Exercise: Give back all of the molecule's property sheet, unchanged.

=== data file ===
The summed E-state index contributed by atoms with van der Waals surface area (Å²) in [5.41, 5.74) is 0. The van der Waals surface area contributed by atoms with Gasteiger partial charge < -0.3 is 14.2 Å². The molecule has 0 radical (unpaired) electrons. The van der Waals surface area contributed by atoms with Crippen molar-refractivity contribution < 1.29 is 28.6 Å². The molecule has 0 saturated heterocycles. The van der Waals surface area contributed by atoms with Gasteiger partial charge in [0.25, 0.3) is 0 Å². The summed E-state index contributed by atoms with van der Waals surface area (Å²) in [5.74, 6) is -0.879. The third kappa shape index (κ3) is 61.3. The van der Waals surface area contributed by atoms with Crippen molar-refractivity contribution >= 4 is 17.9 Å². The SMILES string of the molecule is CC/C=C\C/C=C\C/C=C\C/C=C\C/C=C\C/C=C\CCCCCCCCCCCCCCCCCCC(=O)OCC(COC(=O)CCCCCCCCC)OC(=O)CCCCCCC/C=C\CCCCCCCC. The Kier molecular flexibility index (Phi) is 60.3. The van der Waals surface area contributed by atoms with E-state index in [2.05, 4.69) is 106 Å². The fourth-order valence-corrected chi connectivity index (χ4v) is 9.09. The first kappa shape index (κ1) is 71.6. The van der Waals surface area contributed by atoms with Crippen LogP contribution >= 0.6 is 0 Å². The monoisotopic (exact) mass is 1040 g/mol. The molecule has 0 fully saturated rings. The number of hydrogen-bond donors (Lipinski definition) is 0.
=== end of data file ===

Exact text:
The summed E-state index contributed by atoms with van der Waals surface area (Å²) in [5.41, 5.74) is 0. The van der Waals surface area contributed by atoms with Gasteiger partial charge < -0.3 is 14.2 Å². The molecule has 0 radical (unpaired) electrons. The van der Waals surface area contributed by atoms with Crippen molar-refractivity contribution < 1.29 is 28.6 Å². The molecule has 0 saturated heterocycles. The van der Waals surface area contributed by atoms with Gasteiger partial charge in [0.25, 0.3) is 0 Å². The summed E-state index contributed by atoms with van der Waals surface area (Å²) in [5.74, 6) is -0.879. The third kappa shape index (κ3) is 61.3. The van der Waals surface area contributed by atoms with Crippen molar-refractivity contribution >= 4 is 17.9 Å². The SMILES string of the molecule is CC/C=C\C/C=C\C/C=C\C/C=C\C/C=C\C/C=C\CCCCCCCCCCCCCCCCCCC(=O)OCC(COC(=O)CCCCCCCCC)OC(=O)CCCCCCC/C=C\CCCCCCCC. The Kier molecular flexibility index (Phi) is 60.3. The van der Waals surface area contributed by atoms with E-state index in [2.05, 4.69) is 106 Å². The fourth-order valence-corrected chi connectivity index (χ4v) is 9.09. The first kappa shape index (κ1) is 71.6. The van der Waals surface area contributed by atoms with Crippen LogP contribution >= 0.6 is 0 Å². The monoisotopic (exact) mass is 1040 g/mol. The molecule has 0 fully saturated rings. The number of hydrogen-bond donors (Lipinski definition) is 0.